What can we do if the seller lied to us about no known problems but we found out that they hid the fact that basement flooded?

Get Legal Help Today

 Secured with SHA-256 Encryption

What can we do if the seller lied to us about no known problems but we found out that they hid the fact that basement flooded?

We bought a 2300 sq.ft home with 3 bedrooms on the main level and basement with a 4th bedroom and extra room. The basement has a kitchenette and bathroom. The owner said he knew of no problems with home. However, 4 neighbors told us that the basement flooded more than once and owner tried to repair problem. I spoke to the realtor who worked for us and she said that he should have told us but he didn’t. Other than that, she would not help. What do we do know?

Asked on May 1, 2017 under Real Estate Law, Arkansas

Answers:

M.D., Member, California and New York Bar / FreeAdvice Contributing Attorney

Answered 4 years ago | Contributor

Failing to disclose a known defect is illegal. It constitutes actionable fraud which provides the basis for the recovery of money damages. If fraud is proven, you would be entitled to be reimbursement for the cost to remediate the condition. In your case, the cost of additional sump pumps, drains and waterproofing. To prove your claim, you may submit as evidence statements from the neighbors to show that the seller knew of the problem and yet failed to disclose it to you. At this point, get estimates for the cost to correct the problem and then consult directly with a local real estate attorney who can review the details of your case and then best advise you further.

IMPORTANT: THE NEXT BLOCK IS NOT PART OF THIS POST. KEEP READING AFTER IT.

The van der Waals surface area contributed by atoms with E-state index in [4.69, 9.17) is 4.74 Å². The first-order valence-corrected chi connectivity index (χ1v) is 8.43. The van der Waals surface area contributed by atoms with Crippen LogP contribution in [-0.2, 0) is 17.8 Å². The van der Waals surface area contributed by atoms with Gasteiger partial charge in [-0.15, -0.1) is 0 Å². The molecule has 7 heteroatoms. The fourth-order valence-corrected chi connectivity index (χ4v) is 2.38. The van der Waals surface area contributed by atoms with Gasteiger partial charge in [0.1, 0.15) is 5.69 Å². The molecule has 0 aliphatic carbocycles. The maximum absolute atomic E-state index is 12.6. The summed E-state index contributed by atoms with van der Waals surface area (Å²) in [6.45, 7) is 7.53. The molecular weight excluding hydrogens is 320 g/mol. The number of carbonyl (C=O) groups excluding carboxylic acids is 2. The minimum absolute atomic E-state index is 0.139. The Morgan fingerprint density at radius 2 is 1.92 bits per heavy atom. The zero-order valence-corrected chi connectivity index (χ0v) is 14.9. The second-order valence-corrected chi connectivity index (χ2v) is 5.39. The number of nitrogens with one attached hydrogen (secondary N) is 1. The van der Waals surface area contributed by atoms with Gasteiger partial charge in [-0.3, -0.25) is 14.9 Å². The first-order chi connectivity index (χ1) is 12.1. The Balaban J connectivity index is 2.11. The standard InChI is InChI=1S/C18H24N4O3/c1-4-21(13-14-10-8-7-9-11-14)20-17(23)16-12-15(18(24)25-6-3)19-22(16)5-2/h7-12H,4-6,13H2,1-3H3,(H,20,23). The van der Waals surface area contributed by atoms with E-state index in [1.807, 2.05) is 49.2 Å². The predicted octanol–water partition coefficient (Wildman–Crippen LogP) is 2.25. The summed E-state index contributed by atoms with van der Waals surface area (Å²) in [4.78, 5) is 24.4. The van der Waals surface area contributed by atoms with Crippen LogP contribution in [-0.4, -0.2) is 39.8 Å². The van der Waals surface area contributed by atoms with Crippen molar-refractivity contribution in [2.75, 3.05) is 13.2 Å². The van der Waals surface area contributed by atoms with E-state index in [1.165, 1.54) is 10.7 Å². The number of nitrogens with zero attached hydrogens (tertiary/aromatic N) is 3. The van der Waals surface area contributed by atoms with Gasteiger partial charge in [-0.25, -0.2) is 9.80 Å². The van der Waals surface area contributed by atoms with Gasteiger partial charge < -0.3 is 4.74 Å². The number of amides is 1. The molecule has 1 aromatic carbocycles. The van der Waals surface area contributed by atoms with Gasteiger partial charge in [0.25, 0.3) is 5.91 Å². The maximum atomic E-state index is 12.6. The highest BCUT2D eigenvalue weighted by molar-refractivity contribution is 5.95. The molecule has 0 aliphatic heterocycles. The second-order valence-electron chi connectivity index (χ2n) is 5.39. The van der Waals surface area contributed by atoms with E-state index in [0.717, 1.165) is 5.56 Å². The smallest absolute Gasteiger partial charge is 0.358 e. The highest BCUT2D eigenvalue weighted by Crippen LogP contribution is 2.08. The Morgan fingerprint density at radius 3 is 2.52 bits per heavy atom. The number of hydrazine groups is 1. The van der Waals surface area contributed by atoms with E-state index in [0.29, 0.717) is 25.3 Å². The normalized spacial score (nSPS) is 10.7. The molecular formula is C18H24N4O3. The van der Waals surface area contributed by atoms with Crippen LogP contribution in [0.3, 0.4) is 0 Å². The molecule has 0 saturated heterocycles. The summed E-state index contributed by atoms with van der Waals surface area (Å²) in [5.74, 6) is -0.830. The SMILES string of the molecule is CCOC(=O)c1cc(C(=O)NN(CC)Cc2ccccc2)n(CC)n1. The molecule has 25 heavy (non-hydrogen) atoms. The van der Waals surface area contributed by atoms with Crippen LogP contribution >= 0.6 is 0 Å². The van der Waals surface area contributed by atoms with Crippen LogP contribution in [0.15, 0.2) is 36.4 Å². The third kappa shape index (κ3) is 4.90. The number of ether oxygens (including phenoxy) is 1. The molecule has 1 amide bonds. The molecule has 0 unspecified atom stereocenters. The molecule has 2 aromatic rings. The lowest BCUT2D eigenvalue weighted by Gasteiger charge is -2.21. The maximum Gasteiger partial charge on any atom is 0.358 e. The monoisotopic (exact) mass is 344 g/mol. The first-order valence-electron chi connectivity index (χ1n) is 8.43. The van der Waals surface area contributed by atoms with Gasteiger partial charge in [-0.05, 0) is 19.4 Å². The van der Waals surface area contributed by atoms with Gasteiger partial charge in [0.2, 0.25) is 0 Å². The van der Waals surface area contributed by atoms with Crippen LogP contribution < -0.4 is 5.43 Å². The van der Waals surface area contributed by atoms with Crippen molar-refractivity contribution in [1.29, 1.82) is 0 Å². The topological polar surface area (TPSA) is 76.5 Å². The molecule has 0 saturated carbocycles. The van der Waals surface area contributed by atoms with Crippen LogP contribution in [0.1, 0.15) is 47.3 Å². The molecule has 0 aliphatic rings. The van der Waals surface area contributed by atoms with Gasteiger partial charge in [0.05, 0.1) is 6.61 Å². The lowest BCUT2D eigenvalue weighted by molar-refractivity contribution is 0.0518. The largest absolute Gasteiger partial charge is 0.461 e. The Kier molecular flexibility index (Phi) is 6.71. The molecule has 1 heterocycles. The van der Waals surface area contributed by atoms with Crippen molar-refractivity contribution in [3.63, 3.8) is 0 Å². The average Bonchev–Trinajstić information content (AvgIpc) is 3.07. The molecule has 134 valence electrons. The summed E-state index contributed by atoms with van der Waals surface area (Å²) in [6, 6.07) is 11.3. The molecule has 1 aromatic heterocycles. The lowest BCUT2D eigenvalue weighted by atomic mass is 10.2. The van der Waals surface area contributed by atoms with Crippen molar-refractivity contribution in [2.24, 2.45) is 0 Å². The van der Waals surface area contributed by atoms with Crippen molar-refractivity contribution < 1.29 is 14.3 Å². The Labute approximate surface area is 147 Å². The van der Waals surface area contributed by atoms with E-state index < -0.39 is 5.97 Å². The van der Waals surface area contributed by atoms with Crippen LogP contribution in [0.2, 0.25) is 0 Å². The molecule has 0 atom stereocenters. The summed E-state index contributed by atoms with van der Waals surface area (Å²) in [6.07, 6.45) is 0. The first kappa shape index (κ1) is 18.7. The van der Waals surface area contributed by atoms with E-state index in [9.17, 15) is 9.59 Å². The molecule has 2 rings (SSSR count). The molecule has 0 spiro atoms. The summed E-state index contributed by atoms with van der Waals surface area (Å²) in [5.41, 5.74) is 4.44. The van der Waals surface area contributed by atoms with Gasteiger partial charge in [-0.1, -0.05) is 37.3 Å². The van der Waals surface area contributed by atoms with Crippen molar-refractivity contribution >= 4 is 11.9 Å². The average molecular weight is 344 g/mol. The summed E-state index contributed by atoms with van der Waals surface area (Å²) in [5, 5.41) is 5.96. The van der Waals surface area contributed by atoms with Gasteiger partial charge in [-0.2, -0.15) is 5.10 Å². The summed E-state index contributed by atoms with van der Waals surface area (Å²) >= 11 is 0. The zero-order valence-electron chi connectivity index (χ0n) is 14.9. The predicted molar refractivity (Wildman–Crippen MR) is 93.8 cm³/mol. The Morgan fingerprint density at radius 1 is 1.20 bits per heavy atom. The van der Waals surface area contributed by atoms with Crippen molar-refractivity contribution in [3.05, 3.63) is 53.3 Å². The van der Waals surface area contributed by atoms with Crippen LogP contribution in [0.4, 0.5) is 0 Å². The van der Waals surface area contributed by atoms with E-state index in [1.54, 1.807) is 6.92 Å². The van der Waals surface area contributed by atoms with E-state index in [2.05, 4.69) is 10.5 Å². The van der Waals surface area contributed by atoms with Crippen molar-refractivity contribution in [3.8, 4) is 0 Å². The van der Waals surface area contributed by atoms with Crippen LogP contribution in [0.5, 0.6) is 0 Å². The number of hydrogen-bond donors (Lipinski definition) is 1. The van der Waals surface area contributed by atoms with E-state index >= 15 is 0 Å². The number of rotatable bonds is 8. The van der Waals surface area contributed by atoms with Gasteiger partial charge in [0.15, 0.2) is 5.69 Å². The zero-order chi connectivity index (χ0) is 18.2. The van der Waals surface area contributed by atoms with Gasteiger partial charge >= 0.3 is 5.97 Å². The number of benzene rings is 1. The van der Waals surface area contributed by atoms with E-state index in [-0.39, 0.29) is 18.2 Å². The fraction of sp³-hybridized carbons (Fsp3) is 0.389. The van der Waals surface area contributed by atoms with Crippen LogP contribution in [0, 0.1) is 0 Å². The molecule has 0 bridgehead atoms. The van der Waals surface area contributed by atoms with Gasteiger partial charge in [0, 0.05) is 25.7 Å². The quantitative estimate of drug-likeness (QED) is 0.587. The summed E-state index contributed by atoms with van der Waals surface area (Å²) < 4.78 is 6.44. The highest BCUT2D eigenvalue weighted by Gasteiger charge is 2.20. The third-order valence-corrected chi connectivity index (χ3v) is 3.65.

SJZ, Member, New York Bar / FreeAdvice Contributing Attorney

Answered 4 years ago | Contributor

Failing to disclose a known problem is fraud. Fraud provides a basis to recover monetary compensation, such as the cost to correct or remediate the flooding (e.g. install French drains, more sump pumps, other waterproofing measures, etc.). You may therefore have recourse since, based on what you have heard from the neighbors (who could be subpoenaed to testify, if necessary), it appears that you could prove that the seller knew of the problem and lied about it. You should get an estimate for what needs to be done and the cost thereof to correct the problem, then take that to an attorney, to discuss whether, based on the cost, a lawsuit is worthwhile--and if it is, to initiate it.


IMPORTANT NOTICE: The Answer(s) provided above are for general information only. The attorney providing the answer was not serving as the attorney for the person submitting the question or in any attorney-client relationship with such person. Laws may vary from state to state, and sometimes change. Tiny variations in the facts, or a fact not set forth in a question, often can change a legal outcome or an attorney's conclusion. Although AttorneyPages.com has verified the attorney was admitted to practice law in at least one jurisdiction, he or she may not be authorized to practice law in the jurisdiction referred to in the question, nor is he or she necessarily experienced in the area of the law involved. Unlike the information in the Answer(s) above, upon which you should NOT rely, for personal advice you can rely upon we suggest you retain an attorney to represent you.

Get Legal Help Today

Find the right lawyer for your legal issue.

 Secured with SHA-256 Encryption